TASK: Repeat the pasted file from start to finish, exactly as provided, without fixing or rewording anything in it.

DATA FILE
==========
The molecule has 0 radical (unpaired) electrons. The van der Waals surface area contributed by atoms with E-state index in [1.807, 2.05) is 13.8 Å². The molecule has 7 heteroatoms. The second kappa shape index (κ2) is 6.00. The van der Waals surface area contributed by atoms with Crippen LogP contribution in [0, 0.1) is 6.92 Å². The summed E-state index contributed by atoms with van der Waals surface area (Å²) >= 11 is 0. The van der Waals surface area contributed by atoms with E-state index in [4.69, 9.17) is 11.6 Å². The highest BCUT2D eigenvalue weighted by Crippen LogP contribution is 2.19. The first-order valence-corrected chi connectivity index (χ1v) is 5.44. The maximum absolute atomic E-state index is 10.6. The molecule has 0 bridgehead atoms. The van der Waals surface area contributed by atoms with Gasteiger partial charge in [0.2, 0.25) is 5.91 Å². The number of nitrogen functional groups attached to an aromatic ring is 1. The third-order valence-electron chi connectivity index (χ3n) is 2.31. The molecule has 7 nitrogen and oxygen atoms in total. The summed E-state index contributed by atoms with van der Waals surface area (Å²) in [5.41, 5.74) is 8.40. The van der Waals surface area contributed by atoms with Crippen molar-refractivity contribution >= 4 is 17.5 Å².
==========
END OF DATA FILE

The molecule has 0 radical (unpaired) electrons. The van der Waals surface area contributed by atoms with E-state index in [1.807, 2.05) is 13.8 Å². The molecule has 7 heteroatoms. The second kappa shape index (κ2) is 6.00. The van der Waals surface area contributed by atoms with Crippen LogP contribution in [0, 0.1) is 6.92 Å². The summed E-state index contributed by atoms with van der Waals surface area (Å²) >= 11 is 0. The van der Waals surface area contributed by atoms with E-state index in [4.69, 9.17) is 11.6 Å². The highest BCUT2D eigenvalue weighted by Crippen LogP contribution is 2.19. The first-order valence-corrected chi connectivity index (χ1v) is 5.44. The maximum absolute atomic E-state index is 10.6. The molecule has 0 bridgehead atoms. The van der Waals surface area contributed by atoms with Gasteiger partial charge in [0.2, 0.25) is 5.91 Å². The number of nitrogen functional groups attached to an aromatic ring is 1. The third-order valence-electron chi connectivity index (χ3n) is 2.31. The molecule has 7 nitrogen and oxygen atoms in total. The summed E-state index contributed by atoms with van der Waals surface area (Å²) in [5.41, 5.74) is 8.40. The van der Waals surface area contributed by atoms with Crippen molar-refractivity contribution >= 4 is 17.5 Å².